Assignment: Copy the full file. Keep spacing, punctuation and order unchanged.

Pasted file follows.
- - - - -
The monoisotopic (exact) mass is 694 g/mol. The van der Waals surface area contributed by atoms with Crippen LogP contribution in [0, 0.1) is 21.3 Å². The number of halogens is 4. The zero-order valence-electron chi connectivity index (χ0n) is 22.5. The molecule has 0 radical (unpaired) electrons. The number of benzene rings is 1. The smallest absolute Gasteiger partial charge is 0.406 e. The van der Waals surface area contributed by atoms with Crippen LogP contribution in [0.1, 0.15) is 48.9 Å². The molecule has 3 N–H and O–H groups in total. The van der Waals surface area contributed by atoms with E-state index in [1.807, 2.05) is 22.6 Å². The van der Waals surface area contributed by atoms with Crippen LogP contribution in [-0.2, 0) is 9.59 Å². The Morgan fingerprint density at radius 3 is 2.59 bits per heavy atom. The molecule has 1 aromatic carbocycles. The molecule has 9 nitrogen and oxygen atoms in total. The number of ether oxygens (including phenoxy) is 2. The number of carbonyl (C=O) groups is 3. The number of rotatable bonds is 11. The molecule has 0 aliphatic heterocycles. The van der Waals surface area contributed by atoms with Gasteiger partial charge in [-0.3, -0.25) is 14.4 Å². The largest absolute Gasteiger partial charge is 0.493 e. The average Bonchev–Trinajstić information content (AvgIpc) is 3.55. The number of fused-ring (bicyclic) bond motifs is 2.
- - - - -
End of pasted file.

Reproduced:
The monoisotopic (exact) mass is 694 g/mol. The van der Waals surface area contributed by atoms with Crippen LogP contribution in [0, 0.1) is 21.3 Å². The number of halogens is 4. The zero-order valence-electron chi connectivity index (χ0n) is 22.5. The molecule has 0 radical (unpaired) electrons. The number of benzene rings is 1. The smallest absolute Gasteiger partial charge is 0.406 e. The van der Waals surface area contributed by atoms with Crippen LogP contribution in [0.1, 0.15) is 48.9 Å². The molecule has 3 N–H and O–H groups in total. The van der Waals surface area contributed by atoms with E-state index in [1.807, 2.05) is 22.6 Å². The van der Waals surface area contributed by atoms with Crippen LogP contribution in [-0.2, 0) is 9.59 Å². The Morgan fingerprint density at radius 3 is 2.59 bits per heavy atom. The molecule has 1 aromatic carbocycles. The molecule has 9 nitrogen and oxygen atoms in total. The number of ether oxygens (including phenoxy) is 2. The number of carbonyl (C=O) groups is 3. The number of rotatable bonds is 11. The molecule has 0 aliphatic heterocycles. The van der Waals surface area contributed by atoms with Gasteiger partial charge in [-0.3, -0.25) is 14.4 Å². The largest absolute Gasteiger partial charge is 0.493 e. The average Bonchev–Trinajstić information content (AvgIpc) is 3.55. The number of fused-ring (bicyclic) bond motifs is 2.